mates as "the emperor." ' . .
It was as an advocate of protection
that he first entered parliament For
years his was almost the only voles
to be heard crying It in tha wilderness.
Now he finds many of his way of
thinking, though ths. - weaker brethren
call It preference.- ... . ,
- ' , Balloon Business Is Good. .
American Magastne of "Aeronautlce. .
A visit to the balloon factory of Mr.
Stevens the other day was rather sur
prising. No less than 11 balloons were
found, either completed-or lncourse of
construction. ' One of 10,000 cublo feet
capacity le for the' United States gov
ernment ' -, ' . "' .-,. -"-
J. C McCoy, one of the representa
tives of America In the Gordon Bennett
race this year. Is having one built of
18,000 cublo feet Another of 60,000
cubio feet goes to a Mr. Baxter of Flor
ida. . Still another . goea to far off
Johannesburg,-South Africa.
Elmer Van Banken of, Gloversvllle,
New York, is having an airship built
which will contain 0.500 cubic lnchea of
hydrogen. JTwo captive balloons have
gone to a couple of enterprising young
men of Norfolk, who are operating In a
5 ark of their own Just outside the
ameatown exposition. The other pur
chasers are Oscar Hendler, James H.
Hare, Joseph Call and William Thaller.
Bobbin Boys' Wages.
From '-the Washington Star.
, John, B. Lennon, , treasurer of ' the
American Federation of Labor, delivered
recently In Bloomlngton an address on1
Strikes. -
Turning to trie amusing features of
. . , . .... JigriHJi wia .iii.ithi
Everybody is glad t0 gee Mr. Chap, by, but so poor were
Sldered that In the betting he fl-mred course. To the amazement of tha aneo-
as a rank outsider and tremendous odds tators the despised Hermit graduallv thr.T,!l!l5SJ?L"J,t.0.irf!la ihUhHiKL
. i.i - hi, . Th. v. . . v!. . .v. e . .J!. 1 remember a strike of bobbin boys,
" aim wv. a just striae, ana one mat suceeerii.
The squire's ' triumph spelt ruin for These boys conducted their fight well,
tha marquis. To pay his losses he hsd even brilliantly. Thus the day they
to part with hla magnificent estates of turned out they posted In the sptnnlng-
Loudoun In Scotland. Heavy ss waa room of their employers' mill a great
the blow he took It with a smile, snd" placard Inscribed with the words:
when he drove off the oourse In a ba- "'Ths wsgea of sin Is death, but the
were . laid against him. The Marquis
plunged heavtlv against the horse until
he stood to lose $500,001 and to win a
vastly greater sum.-' The memory of
that, sessatlonal and tragic race Is al
most aa fresh now ss on the day it
was run ' The snow was falling as ths
for the 18T der-
his chances eon-' horses struggled gamely ever the fleer jr rouche and four with some Of hi boon vrages of the bobbin boys Is worse."
Ho-W" Tliey Helped Ken
tucky 'Tobacco Growers
From the ftt. Louis - Globe-Democrat
"I saw a sight out In the country the ,
other day, said an old Kentncktaa now
nslttnc la St Louis, "that recalled c
good many memories of the - tobaeoa
flelda of my. native stats.
. "Tou know wherever tobacco Is
grown ' tobacco worms appears as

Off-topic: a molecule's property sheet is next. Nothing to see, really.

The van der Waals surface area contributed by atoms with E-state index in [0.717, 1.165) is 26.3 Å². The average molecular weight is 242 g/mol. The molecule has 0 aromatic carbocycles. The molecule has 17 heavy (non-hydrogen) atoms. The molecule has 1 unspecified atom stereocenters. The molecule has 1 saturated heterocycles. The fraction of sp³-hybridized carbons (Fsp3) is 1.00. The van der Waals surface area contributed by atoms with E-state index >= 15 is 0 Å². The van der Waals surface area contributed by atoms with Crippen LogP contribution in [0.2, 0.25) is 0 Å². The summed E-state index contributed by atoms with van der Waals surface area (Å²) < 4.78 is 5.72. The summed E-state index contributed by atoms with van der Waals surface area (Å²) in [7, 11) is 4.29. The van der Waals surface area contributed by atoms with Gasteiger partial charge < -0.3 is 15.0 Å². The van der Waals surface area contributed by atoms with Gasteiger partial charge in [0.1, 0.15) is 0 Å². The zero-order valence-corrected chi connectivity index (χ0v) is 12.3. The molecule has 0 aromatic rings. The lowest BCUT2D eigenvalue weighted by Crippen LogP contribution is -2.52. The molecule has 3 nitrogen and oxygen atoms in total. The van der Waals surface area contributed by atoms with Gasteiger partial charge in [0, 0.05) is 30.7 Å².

though by maglo. If let alone they
speedily destroy the entire, erop, so a
large share of the attention required by
a tobacco field consisted In getting rid
of the worms. During slavery days
every plantation had a swarm of little
darkles whose- duty It was to parade
aiong tne rows or plants every day and .
pica on tne worms, (sometimes tha
pickers were provided with little
buckets, old oyster cans or thlnelsPllke
that Into which they would-iTSt their
worms, and the one whose can was full
est at the end of the day's work was
rewarded with a small gratuity,
"After the war, however, colored
boys and girls preferred going to school
to picking tobacco worms, so It was
hard to find pickers. -
"Then some ona discovered that tor
' keys would do the work, and every to
bacco grower raised each season a big
flock of turkeys and turned them loose ,
In the fields to catch the worm a They '
soon learned what they were there for
and that the best part of their dally
provender was to be found oh the leaves
rather than on the ground. They would
examine every leaf and not a worm es
caped them. . ,
'The 8t. Louis' county farmer had a
patch of tobacco, for hla own use, I sup- '
pose, and he also knew the trick of
keeping the plants clean, for there was a
squad of half grown turkeys, with an
old gobbler .and three or four hens lead
ing the procession, marching up and
down the rows, turning their heads first "
to one side, and than to the other, and
lumping up with a kick and a flutter
after a worm that waa too high to be
reached from the ground. - -
"I don't know how they manage the
worms In Kentucky now, for It has been
years since I hsve been there. Perhaps
they spray the plants with insecticides,
but I shall never forget the diligence
displayed by the young turkeys when
they were flrat Introduced into a to
bacco field and -discovered that worms
were good eating."
Railroad Ties Preserved 75 rears.
PottsVllle ' correspondence Philadelphia
Record. " , '
' " While borough laborers were excavat
ing this week they dug tip ths old rail
road between Pottsvllle and some of the
coal mines, which' was In use TS years
ago. This railroad was In operation
before there was a through railroad Una
between Pottsvllle and Philadelphia.
The coal was hauled . to PottarlHe on
care pulled by mules and horXt- and
at tnis point loaaeo on tne canal.
To the great surprise of those fk
dug up the old railroad the wooden tle?T
although underground for three-quarters
of a century, were In a perfect state
of preservstion. The conditions under
which they were so .remarkably pre
served will be studied by railroad au
thorities with the hope of getting soma
points that will be of practical use.